Couple sentenced for roles in drug scheme
A former Allegheny County assistant public defender and his wife were sentenced to jail terms Thursday for illegally receiving prescription drugs that were fraudulently billed to a health care provider.
Common Pleas Judge Jeffrey Manning sentenced Kevin Walsh, 46, to six months to two years, and his wife, Donna Morford-Walsh, 42, both of Glenwood Drive, Monroeville, to 18 months to four years.
Manning said Walsh, who was using crutches because of a hip operation, can arrange to have his Allegheny County Jail term served at Renewal Inc. or some other alternative housing and work release program.
Both defendants were taken away by deputy sheriffs to begin their terms yesterday.
Manning directed that Walsh serve five years' probation after his jail term, and his wife serve two years' probation following her release from the state prison system. The couple also must pay nearly $15,000 in restitution to the medical insurance company for false billing of prescription pills.
The couple met when Walsh represented her on similar charges in 1992. They were charged together on the current offenses in April 2000 by the office of Attorney General Mike Fisher.
Walsh, who handled preliminary hearings for the public defender's office for 11 years, resigned after the charges were filed. He had pleaded guilty to five counts of violating the state pharmacy act. His wife, who worked for a physician, admitted guilt on two counts of insurance fraud.
In accordance with the plea agreement, hundreds of counts were dismissed in return for the guilty pleas.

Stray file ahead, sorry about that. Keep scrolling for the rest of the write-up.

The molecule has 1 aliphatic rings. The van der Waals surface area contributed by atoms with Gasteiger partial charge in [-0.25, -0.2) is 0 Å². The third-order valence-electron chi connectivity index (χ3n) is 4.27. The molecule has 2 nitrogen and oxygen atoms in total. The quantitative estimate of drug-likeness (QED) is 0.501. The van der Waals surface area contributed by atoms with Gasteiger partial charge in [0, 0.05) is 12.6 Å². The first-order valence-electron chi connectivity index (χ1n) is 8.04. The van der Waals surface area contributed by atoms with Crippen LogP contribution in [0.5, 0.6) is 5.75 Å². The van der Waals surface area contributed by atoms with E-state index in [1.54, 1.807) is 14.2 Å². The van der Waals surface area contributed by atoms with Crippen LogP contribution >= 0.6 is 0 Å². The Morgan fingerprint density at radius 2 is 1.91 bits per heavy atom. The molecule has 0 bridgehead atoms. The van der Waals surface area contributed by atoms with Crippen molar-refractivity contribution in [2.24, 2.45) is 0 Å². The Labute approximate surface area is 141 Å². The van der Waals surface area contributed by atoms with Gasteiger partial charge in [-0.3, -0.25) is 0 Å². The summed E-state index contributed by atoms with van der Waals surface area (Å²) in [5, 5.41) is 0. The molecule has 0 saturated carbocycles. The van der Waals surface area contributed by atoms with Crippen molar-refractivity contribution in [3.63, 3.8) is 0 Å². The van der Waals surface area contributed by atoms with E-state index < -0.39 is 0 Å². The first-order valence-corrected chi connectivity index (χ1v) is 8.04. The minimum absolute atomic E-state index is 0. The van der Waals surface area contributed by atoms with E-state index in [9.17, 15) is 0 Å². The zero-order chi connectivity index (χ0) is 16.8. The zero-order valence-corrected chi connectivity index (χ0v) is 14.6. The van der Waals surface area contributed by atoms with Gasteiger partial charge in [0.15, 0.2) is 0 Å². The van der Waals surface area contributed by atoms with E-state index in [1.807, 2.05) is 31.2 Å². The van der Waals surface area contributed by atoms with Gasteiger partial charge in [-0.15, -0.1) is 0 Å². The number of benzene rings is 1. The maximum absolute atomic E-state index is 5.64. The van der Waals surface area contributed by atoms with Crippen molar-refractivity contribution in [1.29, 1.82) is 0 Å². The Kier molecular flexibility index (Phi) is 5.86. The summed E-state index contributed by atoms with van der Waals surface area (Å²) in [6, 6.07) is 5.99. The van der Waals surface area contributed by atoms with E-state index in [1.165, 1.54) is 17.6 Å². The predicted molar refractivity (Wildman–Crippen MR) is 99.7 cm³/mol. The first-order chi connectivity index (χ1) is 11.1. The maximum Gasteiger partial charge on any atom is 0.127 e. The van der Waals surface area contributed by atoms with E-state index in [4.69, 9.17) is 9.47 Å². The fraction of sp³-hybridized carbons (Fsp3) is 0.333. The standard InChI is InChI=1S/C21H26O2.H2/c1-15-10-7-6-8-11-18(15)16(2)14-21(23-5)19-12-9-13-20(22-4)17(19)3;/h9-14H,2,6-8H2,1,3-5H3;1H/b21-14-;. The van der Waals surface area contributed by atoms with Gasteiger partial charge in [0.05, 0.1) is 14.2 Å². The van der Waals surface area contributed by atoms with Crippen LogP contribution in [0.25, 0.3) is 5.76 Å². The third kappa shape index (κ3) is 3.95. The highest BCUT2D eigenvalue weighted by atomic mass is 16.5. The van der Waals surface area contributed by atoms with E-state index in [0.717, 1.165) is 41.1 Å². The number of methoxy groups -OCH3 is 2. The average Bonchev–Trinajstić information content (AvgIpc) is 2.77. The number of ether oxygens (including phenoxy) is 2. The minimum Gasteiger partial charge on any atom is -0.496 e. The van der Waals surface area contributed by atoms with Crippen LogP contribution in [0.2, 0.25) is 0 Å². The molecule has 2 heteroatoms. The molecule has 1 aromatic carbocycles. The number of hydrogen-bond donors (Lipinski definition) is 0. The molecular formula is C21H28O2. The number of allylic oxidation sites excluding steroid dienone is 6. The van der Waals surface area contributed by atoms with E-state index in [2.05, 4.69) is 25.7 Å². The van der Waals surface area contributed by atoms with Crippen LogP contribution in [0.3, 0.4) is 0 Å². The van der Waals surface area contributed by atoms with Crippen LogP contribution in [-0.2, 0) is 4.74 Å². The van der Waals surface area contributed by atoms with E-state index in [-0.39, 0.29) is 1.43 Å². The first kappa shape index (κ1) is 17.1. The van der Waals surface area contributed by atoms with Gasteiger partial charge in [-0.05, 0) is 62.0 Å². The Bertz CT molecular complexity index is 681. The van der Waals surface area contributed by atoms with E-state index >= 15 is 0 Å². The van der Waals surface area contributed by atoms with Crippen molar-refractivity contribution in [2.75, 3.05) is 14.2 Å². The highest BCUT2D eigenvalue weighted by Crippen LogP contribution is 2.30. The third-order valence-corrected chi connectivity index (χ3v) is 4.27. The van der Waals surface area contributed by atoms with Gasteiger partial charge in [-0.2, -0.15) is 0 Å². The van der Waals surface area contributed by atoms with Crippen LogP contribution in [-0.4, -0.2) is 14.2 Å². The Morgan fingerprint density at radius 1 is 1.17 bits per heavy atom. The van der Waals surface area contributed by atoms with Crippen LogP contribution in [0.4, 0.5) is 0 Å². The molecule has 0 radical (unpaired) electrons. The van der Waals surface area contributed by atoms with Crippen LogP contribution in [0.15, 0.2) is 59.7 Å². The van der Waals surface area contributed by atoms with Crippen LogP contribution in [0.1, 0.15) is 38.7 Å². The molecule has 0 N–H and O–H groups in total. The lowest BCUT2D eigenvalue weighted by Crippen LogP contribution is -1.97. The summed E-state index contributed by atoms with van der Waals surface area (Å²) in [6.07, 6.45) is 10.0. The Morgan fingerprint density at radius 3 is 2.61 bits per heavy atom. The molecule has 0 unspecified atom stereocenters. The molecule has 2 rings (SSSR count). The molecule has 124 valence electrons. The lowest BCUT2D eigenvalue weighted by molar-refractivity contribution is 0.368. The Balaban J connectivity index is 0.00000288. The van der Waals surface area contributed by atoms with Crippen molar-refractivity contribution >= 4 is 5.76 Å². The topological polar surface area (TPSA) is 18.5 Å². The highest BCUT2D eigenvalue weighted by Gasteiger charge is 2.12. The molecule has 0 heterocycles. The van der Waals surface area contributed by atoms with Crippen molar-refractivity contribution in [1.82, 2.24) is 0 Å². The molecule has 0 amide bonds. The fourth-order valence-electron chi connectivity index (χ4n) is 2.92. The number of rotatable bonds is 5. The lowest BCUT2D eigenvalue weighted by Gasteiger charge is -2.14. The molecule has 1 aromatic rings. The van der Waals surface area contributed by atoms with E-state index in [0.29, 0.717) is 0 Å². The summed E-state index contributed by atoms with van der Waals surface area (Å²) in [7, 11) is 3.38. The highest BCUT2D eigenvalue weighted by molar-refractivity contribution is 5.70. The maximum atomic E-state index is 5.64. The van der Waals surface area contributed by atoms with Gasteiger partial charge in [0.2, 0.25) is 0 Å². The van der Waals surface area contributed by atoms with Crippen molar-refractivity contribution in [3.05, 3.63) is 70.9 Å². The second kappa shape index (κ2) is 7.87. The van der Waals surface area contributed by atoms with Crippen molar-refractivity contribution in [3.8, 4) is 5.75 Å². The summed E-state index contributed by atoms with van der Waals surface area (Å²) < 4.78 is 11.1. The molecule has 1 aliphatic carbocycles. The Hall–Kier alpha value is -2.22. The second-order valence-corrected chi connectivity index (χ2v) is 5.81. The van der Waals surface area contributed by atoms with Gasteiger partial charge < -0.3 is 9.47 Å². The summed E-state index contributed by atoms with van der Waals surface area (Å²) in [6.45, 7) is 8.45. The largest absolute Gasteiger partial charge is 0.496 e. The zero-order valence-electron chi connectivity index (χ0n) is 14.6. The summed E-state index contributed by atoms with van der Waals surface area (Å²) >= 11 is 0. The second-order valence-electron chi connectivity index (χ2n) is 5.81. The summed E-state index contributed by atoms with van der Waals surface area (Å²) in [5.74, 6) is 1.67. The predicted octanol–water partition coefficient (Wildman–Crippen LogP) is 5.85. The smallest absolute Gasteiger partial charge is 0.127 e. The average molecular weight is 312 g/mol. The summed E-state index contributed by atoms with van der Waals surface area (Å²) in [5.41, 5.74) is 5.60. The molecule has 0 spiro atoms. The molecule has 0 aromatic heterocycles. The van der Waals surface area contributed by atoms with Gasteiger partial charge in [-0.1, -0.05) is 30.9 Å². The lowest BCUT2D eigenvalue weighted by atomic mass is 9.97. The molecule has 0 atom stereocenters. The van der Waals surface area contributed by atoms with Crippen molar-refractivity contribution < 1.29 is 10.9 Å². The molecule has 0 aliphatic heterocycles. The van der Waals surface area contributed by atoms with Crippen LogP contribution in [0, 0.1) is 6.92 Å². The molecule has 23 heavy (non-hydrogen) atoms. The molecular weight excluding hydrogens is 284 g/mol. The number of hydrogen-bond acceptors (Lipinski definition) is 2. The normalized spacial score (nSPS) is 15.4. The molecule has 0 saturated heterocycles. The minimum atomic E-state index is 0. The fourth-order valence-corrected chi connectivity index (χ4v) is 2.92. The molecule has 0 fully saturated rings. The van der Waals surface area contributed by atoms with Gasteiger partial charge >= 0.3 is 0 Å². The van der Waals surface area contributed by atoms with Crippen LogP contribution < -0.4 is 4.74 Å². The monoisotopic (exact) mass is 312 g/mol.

According to the state Attorney General's office, the couple received prescriptions under a Highmark Blue Cross Blue Shield policy when Morford-Walsh phoned them in to various pharmacies. The office said Morford-Walsh was not authorized to phone in prescriptions from the doctor's office.
Manning said Morford-Walsh was guilty of "a blatant misuse of a position of trust again." He said she was given four years' probation in 1992 for the same conduct.
Walsh, who apologized "for being caught up in this situation," said he was under the impression that the physicians had called in the prescriptions when he picked them up on 13 occasions from 1996-99.
Walsh said he had battled alcoholism and depression after the death of his first wife in an accident, and had used painkillers following 17 surgeries in recent years. Morford-Walsh said she had begun using drugs because of stress brought on by her infertility and several miscarriages.
Manning directed that the couple participate in substance abuse programs and drug testing as part of their probations.